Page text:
The Singapore-based palm-oil business Musim Mas announced Thursday that it will make sure that the oil it purchases hasn’t been harvested in ways that cause deforestation.
Musim Mas handles about 18 percent of the world’s palm oil. It was the last of the big palm oil companies that hadn’t agreed to fight against land clearing and human rights abuses. The announcement comes one year after Wilmar International, the biggest player in the palm-oil game, agreed to take a stand on the issue. Since then, all the other major corporations have followed suit. Now 96 percent of palm oil production is covered by a no-deforestation policy.
It has been — in short — a remarkable year for reform in the palm oil industry.
The development of oil palm plantations has caused the loss of critical orangutan habitat and led to massive underground fires — where thousands of years of accumulated carbon, in the form of jungle peat, is released into the atmosphere. It’s been a pretty grim situation. Now, this rolling catastrophe looks like it could soon grind to a halt. The NGOs campaigning for change will be monitoring the companies closely to see if they actually follow through on their commitments.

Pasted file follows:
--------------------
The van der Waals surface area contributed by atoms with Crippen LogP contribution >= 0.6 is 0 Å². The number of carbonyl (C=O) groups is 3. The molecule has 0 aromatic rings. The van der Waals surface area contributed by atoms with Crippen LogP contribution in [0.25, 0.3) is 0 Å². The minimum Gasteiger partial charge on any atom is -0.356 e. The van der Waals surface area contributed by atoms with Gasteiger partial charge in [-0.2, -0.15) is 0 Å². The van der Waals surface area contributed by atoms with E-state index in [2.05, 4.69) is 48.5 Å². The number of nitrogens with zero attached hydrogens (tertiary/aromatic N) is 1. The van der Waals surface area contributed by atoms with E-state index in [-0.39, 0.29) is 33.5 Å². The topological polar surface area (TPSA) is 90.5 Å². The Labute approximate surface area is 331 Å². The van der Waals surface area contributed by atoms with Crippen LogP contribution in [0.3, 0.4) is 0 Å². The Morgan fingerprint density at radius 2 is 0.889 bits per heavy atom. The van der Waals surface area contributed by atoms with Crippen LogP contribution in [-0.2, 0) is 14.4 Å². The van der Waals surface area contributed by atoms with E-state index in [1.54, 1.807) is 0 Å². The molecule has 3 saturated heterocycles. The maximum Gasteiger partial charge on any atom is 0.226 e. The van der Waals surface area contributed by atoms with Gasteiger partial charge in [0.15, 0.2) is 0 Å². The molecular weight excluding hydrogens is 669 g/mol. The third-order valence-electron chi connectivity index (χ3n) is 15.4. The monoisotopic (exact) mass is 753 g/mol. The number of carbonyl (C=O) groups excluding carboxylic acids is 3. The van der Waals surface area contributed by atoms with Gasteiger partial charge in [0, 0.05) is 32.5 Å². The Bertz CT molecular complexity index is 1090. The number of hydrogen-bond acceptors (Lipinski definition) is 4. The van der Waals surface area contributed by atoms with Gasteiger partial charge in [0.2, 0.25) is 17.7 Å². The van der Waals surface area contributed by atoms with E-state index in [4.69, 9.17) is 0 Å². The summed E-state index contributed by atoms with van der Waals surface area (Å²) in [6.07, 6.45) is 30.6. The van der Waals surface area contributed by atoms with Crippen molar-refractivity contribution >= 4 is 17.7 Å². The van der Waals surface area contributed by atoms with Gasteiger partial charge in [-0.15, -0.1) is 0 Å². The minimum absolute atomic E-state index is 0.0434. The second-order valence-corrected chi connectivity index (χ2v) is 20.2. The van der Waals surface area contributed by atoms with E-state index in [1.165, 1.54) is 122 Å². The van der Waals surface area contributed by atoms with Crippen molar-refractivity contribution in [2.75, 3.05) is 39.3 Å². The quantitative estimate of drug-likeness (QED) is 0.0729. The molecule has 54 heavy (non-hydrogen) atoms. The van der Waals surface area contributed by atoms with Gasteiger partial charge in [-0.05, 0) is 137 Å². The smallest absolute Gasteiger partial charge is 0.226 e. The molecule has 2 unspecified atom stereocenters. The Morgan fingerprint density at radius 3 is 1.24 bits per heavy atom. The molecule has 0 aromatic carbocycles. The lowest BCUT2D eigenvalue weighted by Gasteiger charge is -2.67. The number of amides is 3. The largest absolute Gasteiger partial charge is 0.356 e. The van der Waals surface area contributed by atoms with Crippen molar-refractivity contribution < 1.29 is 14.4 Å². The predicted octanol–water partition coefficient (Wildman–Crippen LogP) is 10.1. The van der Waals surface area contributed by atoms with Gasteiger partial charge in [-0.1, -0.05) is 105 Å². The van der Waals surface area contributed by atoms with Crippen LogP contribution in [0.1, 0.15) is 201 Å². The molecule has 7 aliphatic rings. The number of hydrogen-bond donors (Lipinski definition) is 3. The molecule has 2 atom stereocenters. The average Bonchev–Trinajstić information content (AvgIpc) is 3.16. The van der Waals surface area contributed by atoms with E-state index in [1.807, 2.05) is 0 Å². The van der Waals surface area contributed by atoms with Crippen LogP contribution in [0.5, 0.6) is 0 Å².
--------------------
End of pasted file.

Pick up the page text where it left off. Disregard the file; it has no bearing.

But this doesn’t mean that all of you who have been abstaining should go out and shotgun a gallon of palm oil. There’s no specific date when we’ll be able to say the problem is solved. “It’s a continuous improvement,” said Glenn Hurowitz, chair of Forest Heroes, which played a major part in securing these commitments. It takes a lot of hard work to push the policy all the way down to the field, to make sure it is implemented by every farmer whose oil ends up going to these companies.
Greenpeace, the Rainforest Action Network, and The Forest Trust led efforts to convince Musim Mas to make this latest commitment. In a press release, Musim Mas announced its new sustainability policy, which, it said, “re-affirms its commitment to bring benefits to the community, respect the rights of smallholders to develop or conserve their land, while maintaining a strict guideline of No Deforestation, No Peatland Development and No Exploitation.”
I recently sat down with Hurowitz to talk about what this palm oil revolution means in practice and how it came about. Look for that next week.
Correction: The headline of this story originally referred to palm-oil producers, but the businesses in this story are mostly palm-oil buyers. The producers, that is, farmers, are generally much smaller, which is why campaigners have focused on the next link in the supply chain — the commitments of the large buyers creates the incentive for producers to change their practices. The author regrets the error and has been sentenced to a day of greasing palms.